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Boris Gelfand vs Veselin Topalov
"Can You Top This?" (game of the day Feb-09-2021)
Linares (1997), Linares ESP, rd 7, Feb-11
King's Indian Defense: Orthodox Variation. Gligoric-Taimanov System (E92)  ·  0-1



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Given 24 times; par: 32 [what's this?]

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Kibitzer's Corner
< Earlier Kibitzing  · PAGE 3 OF 3 ·  Later Kibitzing>
Jun-05-11  sevenseaman: In this POTD first move is a no-brainer. To be frank 25...Qc4 is where the real action starts and this well may have been the POTD's first.
Premium Chessgames Member
  LIFE Master AJ: I "guessed" 21...RxB/e2+;

... and I may have even had a vague memory of going over this game right after it was played.

But to calculate this to a forced win? I might have to admit that this would be nearly impossible for me.

Premium Chessgames Member
  Once: <David2009> 23. Nc3 is surprising, but not a typo. It is Fritz's suggestion as the strongest move in the position. After 23...dxc3 24. Qxc3 we get to here:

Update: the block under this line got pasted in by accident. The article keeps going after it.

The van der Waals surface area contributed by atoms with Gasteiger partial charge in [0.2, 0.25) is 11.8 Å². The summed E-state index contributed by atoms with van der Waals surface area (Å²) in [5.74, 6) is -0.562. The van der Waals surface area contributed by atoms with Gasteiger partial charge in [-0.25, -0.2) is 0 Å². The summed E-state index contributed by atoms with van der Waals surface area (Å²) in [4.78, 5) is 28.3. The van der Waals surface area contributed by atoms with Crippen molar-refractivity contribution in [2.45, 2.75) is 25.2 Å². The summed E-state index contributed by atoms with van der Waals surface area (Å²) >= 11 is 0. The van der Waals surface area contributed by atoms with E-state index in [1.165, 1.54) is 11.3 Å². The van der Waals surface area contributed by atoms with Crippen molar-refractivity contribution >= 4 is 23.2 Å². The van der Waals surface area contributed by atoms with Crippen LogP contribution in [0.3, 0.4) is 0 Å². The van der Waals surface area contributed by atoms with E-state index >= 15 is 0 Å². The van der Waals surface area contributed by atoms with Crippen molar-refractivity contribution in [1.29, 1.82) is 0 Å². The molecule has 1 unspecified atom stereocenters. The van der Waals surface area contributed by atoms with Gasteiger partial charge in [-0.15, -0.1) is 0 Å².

click for larger view

According to Fritz, this is level. White may be material down but his remaining pieces are very well posted.

Premium Chessgames Member
  scormus: <Once: <David2009> 23. Nc3 is surprising, but not a typo.>

Yes, Rybka also gave 23 Nc3 as best, going to a draw by rep.

She evalled 23 Ne4 as about 1.9 in favour of B. In the game W gave up the fine N posting on d6 but would have been better to give some material in order to keep it there.

But all in all, a superb fighting game by Topalov.

Feb-18-13  Everett: Gelfand must of a few nightmares of KID games. He seems to take it on the chin a bunch in this opening.
Dec-18-15  SpiritedReposte: <17. ...Bd4!> The kings indian bishop invades, grabs the initiative and whites game crumbles.